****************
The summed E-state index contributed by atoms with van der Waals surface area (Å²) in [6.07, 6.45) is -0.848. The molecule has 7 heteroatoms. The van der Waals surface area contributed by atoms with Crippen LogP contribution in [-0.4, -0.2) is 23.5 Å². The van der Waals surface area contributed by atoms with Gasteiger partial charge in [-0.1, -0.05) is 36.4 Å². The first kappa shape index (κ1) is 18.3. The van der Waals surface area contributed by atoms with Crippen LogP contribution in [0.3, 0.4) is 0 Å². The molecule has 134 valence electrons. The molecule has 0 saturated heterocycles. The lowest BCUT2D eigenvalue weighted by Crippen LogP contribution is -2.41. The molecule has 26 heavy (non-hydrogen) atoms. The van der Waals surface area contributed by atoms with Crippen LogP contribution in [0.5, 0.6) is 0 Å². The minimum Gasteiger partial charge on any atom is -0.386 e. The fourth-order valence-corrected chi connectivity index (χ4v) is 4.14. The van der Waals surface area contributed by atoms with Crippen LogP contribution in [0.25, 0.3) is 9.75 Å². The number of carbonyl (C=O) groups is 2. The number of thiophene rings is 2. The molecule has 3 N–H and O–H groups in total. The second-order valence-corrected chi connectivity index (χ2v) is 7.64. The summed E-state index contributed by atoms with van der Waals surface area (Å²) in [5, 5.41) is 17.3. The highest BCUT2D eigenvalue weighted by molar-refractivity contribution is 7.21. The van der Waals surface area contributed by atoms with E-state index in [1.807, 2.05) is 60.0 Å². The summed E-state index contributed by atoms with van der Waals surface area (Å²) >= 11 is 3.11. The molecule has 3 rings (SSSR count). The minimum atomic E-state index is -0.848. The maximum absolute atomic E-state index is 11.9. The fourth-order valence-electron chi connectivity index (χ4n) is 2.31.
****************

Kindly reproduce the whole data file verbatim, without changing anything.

The summed E-state index contributed by atoms with van der Waals surface area (Å²) in [6.07, 6.45) is -0.848. The molecule has 7 heteroatoms. The van der Waals surface area contributed by atoms with Crippen LogP contribution in [-0.4, -0.2) is 23.5 Å². The van der Waals surface area contributed by atoms with Gasteiger partial charge in [-0.1, -0.05) is 36.4 Å². The first kappa shape index (κ1) is 18.3. The van der Waals surface area contributed by atoms with Crippen LogP contribution in [0.3, 0.4) is 0 Å². The molecule has 134 valence electrons. The molecule has 0 saturated heterocycles. The lowest BCUT2D eigenvalue weighted by Crippen LogP contribution is -2.41. The molecule has 26 heavy (non-hydrogen) atoms. The van der Waals surface area contributed by atoms with Crippen LogP contribution in [0.5, 0.6) is 0 Å². The minimum Gasteiger partial charge on any atom is -0.386 e. The fourth-order valence-corrected chi connectivity index (χ4v) is 4.14. The van der Waals surface area contributed by atoms with Crippen LogP contribution in [0.25, 0.3) is 9.75 Å². The number of carbonyl (C=O) groups is 2. The number of thiophene rings is 2. The molecule has 3 N–H and O–H groups in total. The second-order valence-corrected chi connectivity index (χ2v) is 7.64. The summed E-state index contributed by atoms with van der Waals surface area (Å²) in [5, 5.41) is 17.3. The highest BCUT2D eigenvalue weighted by molar-refractivity contribution is 7.21. The van der Waals surface area contributed by atoms with E-state index in [1.807, 2.05) is 60.0 Å². The summed E-state index contributed by atoms with van der Waals surface area (Å²) >= 11 is 3.11. The molecule has 3 rings (SSSR count). The minimum atomic E-state index is -0.848. The maximum absolute atomic E-state index is 11.9. The fourth-order valence-electron chi connectivity index (χ4n) is 2.31.